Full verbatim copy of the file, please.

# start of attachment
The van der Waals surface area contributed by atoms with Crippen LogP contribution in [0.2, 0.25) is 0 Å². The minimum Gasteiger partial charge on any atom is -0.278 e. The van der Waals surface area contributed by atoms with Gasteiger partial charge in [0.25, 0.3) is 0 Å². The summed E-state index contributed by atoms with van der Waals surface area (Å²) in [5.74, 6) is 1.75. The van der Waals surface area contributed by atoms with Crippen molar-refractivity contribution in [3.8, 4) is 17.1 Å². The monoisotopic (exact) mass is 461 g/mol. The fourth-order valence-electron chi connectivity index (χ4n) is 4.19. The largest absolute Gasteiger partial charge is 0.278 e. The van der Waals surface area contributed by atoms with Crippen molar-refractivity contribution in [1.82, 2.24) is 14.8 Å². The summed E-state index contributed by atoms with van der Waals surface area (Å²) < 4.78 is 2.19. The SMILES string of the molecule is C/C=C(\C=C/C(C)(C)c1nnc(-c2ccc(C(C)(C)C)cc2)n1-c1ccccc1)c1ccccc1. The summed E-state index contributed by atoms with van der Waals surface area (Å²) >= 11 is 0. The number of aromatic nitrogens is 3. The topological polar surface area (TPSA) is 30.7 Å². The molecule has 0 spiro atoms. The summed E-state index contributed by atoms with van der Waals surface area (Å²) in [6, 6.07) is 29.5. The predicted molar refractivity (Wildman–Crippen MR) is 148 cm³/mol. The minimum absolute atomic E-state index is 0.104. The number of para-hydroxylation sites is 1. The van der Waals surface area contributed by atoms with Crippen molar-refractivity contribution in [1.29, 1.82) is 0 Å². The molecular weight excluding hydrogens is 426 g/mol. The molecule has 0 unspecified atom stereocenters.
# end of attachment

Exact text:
The van der Waals surface area contributed by atoms with Crippen LogP contribution in [0.2, 0.25) is 0 Å². The minimum Gasteiger partial charge on any atom is -0.278 e. The van der Waals surface area contributed by atoms with Gasteiger partial charge in [0.25, 0.3) is 0 Å². The summed E-state index contributed by atoms with van der Waals surface area (Å²) in [5.74, 6) is 1.75. The van der Waals surface area contributed by atoms with Crippen molar-refractivity contribution in [3.8, 4) is 17.1 Å². The monoisotopic (exact) mass is 461 g/mol. The fourth-order valence-electron chi connectivity index (χ4n) is 4.19. The largest absolute Gasteiger partial charge is 0.278 e. The van der Waals surface area contributed by atoms with Crippen molar-refractivity contribution in [1.82, 2.24) is 14.8 Å². The summed E-state index contributed by atoms with van der Waals surface area (Å²) < 4.78 is 2.19. The SMILES string of the molecule is C/C=C(\C=C/C(C)(C)c1nnc(-c2ccc(C(C)(C)C)cc2)n1-c1ccccc1)c1ccccc1. The summed E-state index contributed by atoms with van der Waals surface area (Å²) >= 11 is 0. The number of aromatic nitrogens is 3. The topological polar surface area (TPSA) is 30.7 Å². The molecule has 0 spiro atoms. The summed E-state index contributed by atoms with van der Waals surface area (Å²) in [6, 6.07) is 29.5. The predicted molar refractivity (Wildman–Crippen MR) is 148 cm³/mol. The minimum absolute atomic E-state index is 0.104. The number of para-hydroxylation sites is 1. The van der Waals surface area contributed by atoms with Crippen molar-refractivity contribution in [1.29, 1.82) is 0 Å². The molecular weight excluding hydrogens is 426 g/mol. The molecule has 0 unspecified atom stereocenters.